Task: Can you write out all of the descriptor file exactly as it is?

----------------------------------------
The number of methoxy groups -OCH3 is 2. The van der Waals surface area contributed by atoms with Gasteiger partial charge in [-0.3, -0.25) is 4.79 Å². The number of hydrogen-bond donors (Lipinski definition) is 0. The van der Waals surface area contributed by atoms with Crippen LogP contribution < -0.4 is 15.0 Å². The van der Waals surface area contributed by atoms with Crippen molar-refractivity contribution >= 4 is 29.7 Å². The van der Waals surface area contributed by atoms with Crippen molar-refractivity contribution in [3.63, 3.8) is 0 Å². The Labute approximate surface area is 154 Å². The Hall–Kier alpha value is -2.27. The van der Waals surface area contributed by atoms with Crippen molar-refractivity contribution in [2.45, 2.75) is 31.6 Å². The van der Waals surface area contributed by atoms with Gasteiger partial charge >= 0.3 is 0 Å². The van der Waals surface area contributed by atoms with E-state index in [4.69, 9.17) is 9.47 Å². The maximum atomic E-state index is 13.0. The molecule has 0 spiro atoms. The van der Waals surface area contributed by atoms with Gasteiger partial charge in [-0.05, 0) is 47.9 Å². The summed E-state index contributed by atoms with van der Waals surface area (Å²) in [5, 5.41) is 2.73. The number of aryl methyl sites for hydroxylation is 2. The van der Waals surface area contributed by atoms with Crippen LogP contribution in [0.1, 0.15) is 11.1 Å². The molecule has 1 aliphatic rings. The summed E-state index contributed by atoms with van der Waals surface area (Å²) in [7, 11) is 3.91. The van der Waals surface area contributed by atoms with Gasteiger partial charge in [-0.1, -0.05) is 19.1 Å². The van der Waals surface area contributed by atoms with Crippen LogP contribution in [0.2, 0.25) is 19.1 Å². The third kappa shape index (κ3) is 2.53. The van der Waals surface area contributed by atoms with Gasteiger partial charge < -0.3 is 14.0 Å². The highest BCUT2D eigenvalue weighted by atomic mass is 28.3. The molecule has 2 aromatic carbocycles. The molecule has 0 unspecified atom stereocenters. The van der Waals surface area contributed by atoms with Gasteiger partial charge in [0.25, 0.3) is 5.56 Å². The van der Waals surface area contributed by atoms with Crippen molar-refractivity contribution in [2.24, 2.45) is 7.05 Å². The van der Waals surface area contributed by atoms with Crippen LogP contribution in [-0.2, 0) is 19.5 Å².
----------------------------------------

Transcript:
The number of methoxy groups -OCH3 is 2. The van der Waals surface area contributed by atoms with Gasteiger partial charge in [-0.3, -0.25) is 4.79 Å². The number of hydrogen-bond donors (Lipinski definition) is 0. The van der Waals surface area contributed by atoms with Crippen LogP contribution < -0.4 is 15.0 Å². The van der Waals surface area contributed by atoms with Crippen molar-refractivity contribution >= 4 is 29.7 Å². The van der Waals surface area contributed by atoms with Crippen molar-refractivity contribution in [3.63, 3.8) is 0 Å². The Labute approximate surface area is 154 Å². The Hall–Kier alpha value is -2.27. The van der Waals surface area contributed by atoms with Crippen molar-refractivity contribution in [2.45, 2.75) is 31.6 Å². The van der Waals surface area contributed by atoms with Gasteiger partial charge >= 0.3 is 0 Å². The van der Waals surface area contributed by atoms with E-state index in [4.69, 9.17) is 9.47 Å². The maximum atomic E-state index is 13.0. The molecule has 0 spiro atoms. The van der Waals surface area contributed by atoms with Gasteiger partial charge in [-0.05, 0) is 47.9 Å². The summed E-state index contributed by atoms with van der Waals surface area (Å²) in [5, 5.41) is 2.73. The number of aryl methyl sites for hydroxylation is 2. The van der Waals surface area contributed by atoms with Crippen LogP contribution in [0.1, 0.15) is 11.1 Å². The molecule has 1 aliphatic rings. The summed E-state index contributed by atoms with van der Waals surface area (Å²) in [7, 11) is 3.91. The van der Waals surface area contributed by atoms with Gasteiger partial charge in [-0.1, -0.05) is 19.1 Å². The van der Waals surface area contributed by atoms with Crippen LogP contribution in [0.2, 0.25) is 19.1 Å². The third kappa shape index (κ3) is 2.53. The van der Waals surface area contributed by atoms with Gasteiger partial charge < -0.3 is 14.0 Å². The highest BCUT2D eigenvalue weighted by atomic mass is 28.3. The molecule has 2 aromatic carbocycles. The molecule has 0 unspecified atom stereocenters. The van der Waals surface area contributed by atoms with Gasteiger partial charge in [0.25, 0.3) is 5.56 Å². The van der Waals surface area contributed by atoms with Crippen molar-refractivity contribution in [2.24, 2.45) is 7.05 Å². The van der Waals surface area contributed by atoms with Crippen LogP contribution in [-0.2, 0) is 19.5 Å².